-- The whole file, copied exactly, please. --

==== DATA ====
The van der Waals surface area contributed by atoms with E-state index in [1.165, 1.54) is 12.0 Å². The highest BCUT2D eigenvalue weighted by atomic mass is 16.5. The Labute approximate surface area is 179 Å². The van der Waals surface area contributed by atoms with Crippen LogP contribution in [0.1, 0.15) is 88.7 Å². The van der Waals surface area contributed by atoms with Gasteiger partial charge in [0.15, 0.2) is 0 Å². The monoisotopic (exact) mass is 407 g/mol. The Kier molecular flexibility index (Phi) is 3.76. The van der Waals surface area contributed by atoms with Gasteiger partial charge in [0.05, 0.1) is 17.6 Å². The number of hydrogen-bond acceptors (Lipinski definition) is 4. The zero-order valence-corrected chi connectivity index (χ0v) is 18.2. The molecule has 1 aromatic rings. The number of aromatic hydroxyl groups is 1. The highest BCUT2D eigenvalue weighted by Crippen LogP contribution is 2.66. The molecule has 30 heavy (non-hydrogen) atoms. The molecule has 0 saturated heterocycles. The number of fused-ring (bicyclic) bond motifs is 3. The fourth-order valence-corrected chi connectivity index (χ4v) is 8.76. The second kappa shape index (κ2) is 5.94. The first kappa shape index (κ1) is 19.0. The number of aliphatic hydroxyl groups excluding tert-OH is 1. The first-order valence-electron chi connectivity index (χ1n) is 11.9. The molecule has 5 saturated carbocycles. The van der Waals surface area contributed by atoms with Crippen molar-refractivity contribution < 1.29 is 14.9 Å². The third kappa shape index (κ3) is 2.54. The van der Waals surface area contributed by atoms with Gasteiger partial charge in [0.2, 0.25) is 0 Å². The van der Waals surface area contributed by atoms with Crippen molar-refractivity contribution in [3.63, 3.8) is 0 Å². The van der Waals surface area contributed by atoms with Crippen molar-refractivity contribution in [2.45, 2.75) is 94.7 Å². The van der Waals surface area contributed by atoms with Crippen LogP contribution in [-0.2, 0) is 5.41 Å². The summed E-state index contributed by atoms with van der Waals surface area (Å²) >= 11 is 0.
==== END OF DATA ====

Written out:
The van der Waals surface area contributed by atoms with E-state index in [1.165, 1.54) is 12.0 Å². The highest BCUT2D eigenvalue weighted by atomic mass is 16.5. The Labute approximate surface area is 179 Å². The van der Waals surface area contributed by atoms with Crippen LogP contribution in [0.1, 0.15) is 88.7 Å². The van der Waals surface area contributed by atoms with Gasteiger partial charge in [0.15, 0.2) is 0 Å². The monoisotopic (exact) mass is 407 g/mol. The Kier molecular flexibility index (Phi) is 3.76. The van der Waals surface area contributed by atoms with Gasteiger partial charge in [0.05, 0.1) is 17.6 Å². The number of hydrogen-bond acceptors (Lipinski definition) is 4. The zero-order valence-corrected chi connectivity index (χ0v) is 18.2. The molecule has 1 aromatic rings. The number of aromatic hydroxyl groups is 1. The highest BCUT2D eigenvalue weighted by Crippen LogP contribution is 2.66. The molecule has 30 heavy (non-hydrogen) atoms. The molecule has 0 saturated heterocycles. The number of fused-ring (bicyclic) bond motifs is 3. The fourth-order valence-corrected chi connectivity index (χ4v) is 8.76. The second kappa shape index (κ2) is 5.94. The first kappa shape index (κ1) is 19.0. The number of aliphatic hydroxyl groups excluding tert-OH is 1. The first-order valence-electron chi connectivity index (χ1n) is 11.9. The molecule has 5 saturated carbocycles. The van der Waals surface area contributed by atoms with Crippen molar-refractivity contribution < 1.29 is 14.9 Å². The third kappa shape index (κ3) is 2.54. The van der Waals surface area contributed by atoms with Gasteiger partial charge in [0.2, 0.25) is 0 Å². The van der Waals surface area contributed by atoms with Crippen molar-refractivity contribution in [3.63, 3.8) is 0 Å². The van der Waals surface area contributed by atoms with Crippen molar-refractivity contribution in [2.45, 2.75) is 94.7 Å². The van der Waals surface area contributed by atoms with Crippen LogP contribution in [-0.2, 0) is 5.41 Å². The summed E-state index contributed by atoms with van der Waals surface area (Å²) >= 11 is 0.